Rift Valley fever is an emerging disease of humans and domesticated livestock such as sheep, goats, and cattle. The causative agent is Rift Valley fever virus, a member of the Bunyaviridae family of RNA viruses. It is endemic to sub-Saharan Africa and part of the Arabian peninsula. The virus was first identified after a 1931 outbreak at a Kenyan sheep farm. The virus is highly lethal in young livestock, often presenting as hemorrhagic fever and will induce abortions in pregnant animals. In humans, it usually causes a mild disease with flu-like symptoms. In a minority of patients, serious complications develop, chief among these are hemorrhagic fever and encephalitis.
Contact With Infected Animals
Contact with blood, tissues, or body fluids of infected livestock is a common route of transmission. The virus can be found in high concentration in the blood and organs of diseased animals. Handling sick animals may allow the virus to penetrate the broken skin and gain entry to the bloodstream. A study in 2010 of a flare-up in South Africa concluded eighty-one percent of the 172 human cases had direct contact with infected animals. In 2012, a Mauritania epidemic led to the death of seventeen humans and an unknown number of infected livestock. Once again, the majority of individuals had been in direct contact with Rift Valley fever infected animals.
Epidemiological studies of a major outbreak from 2009 to 2011 in South Africa in which over fourteen thousand animals and 250 humans were infected, determined that most human cases were related to close contact with sick animals. Along with external contact, ingestion of raw meats, dairy products, or undercooked meat from infected livestock can transmit the virus. While there is no vaccine for humans, there are promising vaccines in development for field use in animals. Preventive measures should include isolating sick animals and wearing gloves and face masks when working with livestock in regions where the virus is endemic.
Handling Animal Tissue During Butchering
After infection by Rift Valley fever virus, the virus spreads and becomes widely disseminated in the animal's tissues. This poses a hazard to those preparing livestock for food. Handling animal tissue during butchering can transmit the virus through small cuts on the person's hands or arms. Sometimes a small scratch is sufficient for entry to the worker's bloodstream. Individuals in rural villages need to be educated on best hygiene practices to limit transmission of the virus.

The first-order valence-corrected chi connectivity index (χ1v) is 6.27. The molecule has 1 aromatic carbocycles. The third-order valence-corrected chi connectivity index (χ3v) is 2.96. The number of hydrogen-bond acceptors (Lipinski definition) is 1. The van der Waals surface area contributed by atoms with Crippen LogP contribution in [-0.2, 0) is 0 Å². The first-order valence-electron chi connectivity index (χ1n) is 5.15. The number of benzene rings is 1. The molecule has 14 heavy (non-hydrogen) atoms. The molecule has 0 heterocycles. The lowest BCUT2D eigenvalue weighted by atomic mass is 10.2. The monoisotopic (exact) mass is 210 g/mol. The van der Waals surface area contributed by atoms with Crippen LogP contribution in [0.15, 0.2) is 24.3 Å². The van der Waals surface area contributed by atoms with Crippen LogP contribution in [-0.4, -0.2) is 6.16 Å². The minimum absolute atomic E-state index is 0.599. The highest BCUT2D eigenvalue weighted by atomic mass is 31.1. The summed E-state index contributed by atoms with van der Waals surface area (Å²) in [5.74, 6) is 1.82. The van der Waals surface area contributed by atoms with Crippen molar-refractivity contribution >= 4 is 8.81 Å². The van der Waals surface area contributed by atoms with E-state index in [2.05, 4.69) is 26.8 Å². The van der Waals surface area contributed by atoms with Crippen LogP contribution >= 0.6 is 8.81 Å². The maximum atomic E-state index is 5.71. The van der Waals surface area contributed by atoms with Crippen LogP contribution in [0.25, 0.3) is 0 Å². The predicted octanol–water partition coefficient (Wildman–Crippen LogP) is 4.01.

Warm temperatures, unsanitary conditions, and lack of protective equipment increase the exposure risk. The Rift Valley fever virus replicates rapidly in raw meat at warm temperatures. Although there are sophisticated tests to detect its presence, any sudden group of deaths among livestock should trigger further investigation and possible quarantining of farm animals. The consumption of local livestock should cease until definitive testing is complete.
Assisting With Animal Births
On small rural family farms in sub-Saharan Africa, it is a common practice to help with the birth of livestock. This practice of assisting with animal births may expose the individual to an infected fetus along with the sick mother. Although mature mothers usually survive exposure to the virus, it causes severe illness in young animals. Young sheep, for example, have mortality rates of ninety percent versus ten percent for adults.
Fetuses appear to be even more susceptible, with an abortion rate approaching one hundred percent in infected ewes. Helping to dispose of an aborted fetus, may expose the worker through direct contact or through inhalation of aerosolized body fluids and blood. Gloves should be worn, as well as a mask and face shield, to prevent exposure to droplets carrying the virus.
Veterinarians in regions of southern Africa and the Arabian peninsula are at increased risk of exposure to Rift Valley fever virus. Studies indicate close contact with domesticated livestock is the primary route of transmission to humans. In a wave of cases in South Africa in 2008, twenty-one percent of veterinarians had acute illness compared to nine percent of local farmers. The data showed direct contact such as animal autopsies significantly increased the risk of contracting the disease. Numerous veterinary procedures such as surgical intervention on an infected animal may spread the virus to vets and staff. Since Rift Valley fever can be transmitted by inhalation of infected droplets, biosafety measures should always include gloves, goggles, and face masks.
Most human cases of Rift Valley fever are thought to be due to direct exposure to an infected ruminant such as goats, cattle, and sheep. Because of this, jobs which place workers close to livestock are considered at risk occupations. Slaughterhouse workers, veterinarians, laboratory workers, farmers, and herders were found to be among the most common occupations of patients who had contracted the virus. In June of 2018, a Ugandan cattle herder became ill with the hemorrhagic form of the disease and died five days later.
Another fatality involving a Ugandan butcher was reported in 2018. A clinical history determined infection was a result of direct exposure from his occupation. In 2010, a veterinarian in Zaire contracted the illness after conducting post-mortem examinations of cattle. The vet's symptoms included photophobia (pain in the eyes on exposure to light), severe muscle and joint pain, and severe headache. In regions where the Rift Valley virus occurs, protective clothing for workers coming into contact with livestock is an important safety measure. Controlling mosquito vectors, monitoring epidemic flare-ups, and vaccinating herds will help to decrease the chance of infection.